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  • The last time I saw John, he was in A&E on a trolley, with a big, blood-stained gash in the thigh of his white jeans.

    The story of why I was A&E at the time is probably too long a digression, but suffice it to say that I couldn’t chat to him for long, because I was with two policemen and a young arsonist.

    John had gone downhill since he left the Children’s home. It had been his decision. He knew what had to be done – he’d been in care for years and the one thing that was guaranteed to get him moved on was assaults on the staff. So he semi-strangled a nervous temporary worker, bounced a bike around our friendly computer expert, threatened a beautiful, gentle dressmaker and tried to hit the six foot seven black man who was the nearest anyone on the staff came to having street cred.

    We were all members of the union and were called upon by Peter, our union rep, to refuse to work with John. I, however, was pressured to carry on working with him by my manager.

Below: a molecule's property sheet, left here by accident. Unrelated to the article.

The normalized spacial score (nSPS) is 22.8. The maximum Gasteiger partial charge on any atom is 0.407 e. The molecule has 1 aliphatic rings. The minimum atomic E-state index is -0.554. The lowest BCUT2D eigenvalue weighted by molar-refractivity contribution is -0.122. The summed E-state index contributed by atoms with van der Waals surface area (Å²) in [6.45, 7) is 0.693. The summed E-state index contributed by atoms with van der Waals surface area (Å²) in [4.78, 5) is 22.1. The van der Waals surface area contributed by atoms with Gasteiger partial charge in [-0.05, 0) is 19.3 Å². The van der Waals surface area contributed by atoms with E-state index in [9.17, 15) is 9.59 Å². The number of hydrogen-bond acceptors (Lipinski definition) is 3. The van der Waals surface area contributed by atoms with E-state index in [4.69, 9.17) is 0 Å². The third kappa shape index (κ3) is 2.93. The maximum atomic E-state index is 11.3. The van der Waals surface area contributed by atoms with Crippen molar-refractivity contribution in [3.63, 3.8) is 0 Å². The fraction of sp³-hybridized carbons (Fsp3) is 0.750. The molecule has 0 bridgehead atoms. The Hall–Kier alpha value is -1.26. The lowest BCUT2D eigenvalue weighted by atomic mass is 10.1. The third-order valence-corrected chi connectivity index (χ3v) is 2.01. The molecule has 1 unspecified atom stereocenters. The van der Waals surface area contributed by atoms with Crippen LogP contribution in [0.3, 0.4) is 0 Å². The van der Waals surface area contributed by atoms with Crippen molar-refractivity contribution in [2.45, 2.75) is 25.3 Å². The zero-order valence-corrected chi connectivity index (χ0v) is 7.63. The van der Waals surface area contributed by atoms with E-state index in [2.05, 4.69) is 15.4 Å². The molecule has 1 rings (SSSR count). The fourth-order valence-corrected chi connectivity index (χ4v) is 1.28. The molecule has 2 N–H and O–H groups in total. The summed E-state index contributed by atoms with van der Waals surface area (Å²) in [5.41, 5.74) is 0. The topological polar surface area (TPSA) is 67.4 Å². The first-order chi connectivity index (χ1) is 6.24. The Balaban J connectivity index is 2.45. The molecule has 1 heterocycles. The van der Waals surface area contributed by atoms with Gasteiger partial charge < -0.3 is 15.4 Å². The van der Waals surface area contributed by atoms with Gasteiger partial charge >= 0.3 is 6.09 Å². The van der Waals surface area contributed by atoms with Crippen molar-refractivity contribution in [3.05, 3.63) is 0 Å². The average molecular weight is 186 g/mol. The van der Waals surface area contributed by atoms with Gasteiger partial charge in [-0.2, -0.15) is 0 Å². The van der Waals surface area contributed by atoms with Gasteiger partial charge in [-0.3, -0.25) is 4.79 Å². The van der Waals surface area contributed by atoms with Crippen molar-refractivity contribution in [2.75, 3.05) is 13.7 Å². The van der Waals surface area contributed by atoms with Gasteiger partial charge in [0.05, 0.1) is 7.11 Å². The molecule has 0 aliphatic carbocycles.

John said to me, “Don’t worry, Helen, I won’t assault you. You’re my key worker.”

    So I went to court to collect him (he had spent the night in the cells underneath the court), and talked him into coming back to the home with me, while he unwrapped the bundle of his possessions and scattered the wrappings around the steps. Lawyers walked past us, tutting. They thought I was his mother… I was resigned and picked up the bits.

    Eventually he moved out and drifted around temporary accommodation, until he committed a crime which landed him in a Male Juvenile prison for boys aged fifteen to seventeen.
    He wrote me a letter and I went to visit him. “I know a couple of people and that so I’m oright.” But we lost touch and as I said, the next (and last) time I saw him was in hospital.

    As soon as I saw him, lying pale and bloody on his trolley, I wanted to take him home, to give him money, but I couldn’t. It wasn't allowed. The only thing I could do was hug him and ask him what had happened, who had done this to him?
    “Oh,” he said calmly. “I did it to myself. I was bored, and I wanted to see what it felt like.”

    photo taken on the March for Jobs in London, organised by the unions in March 2011.
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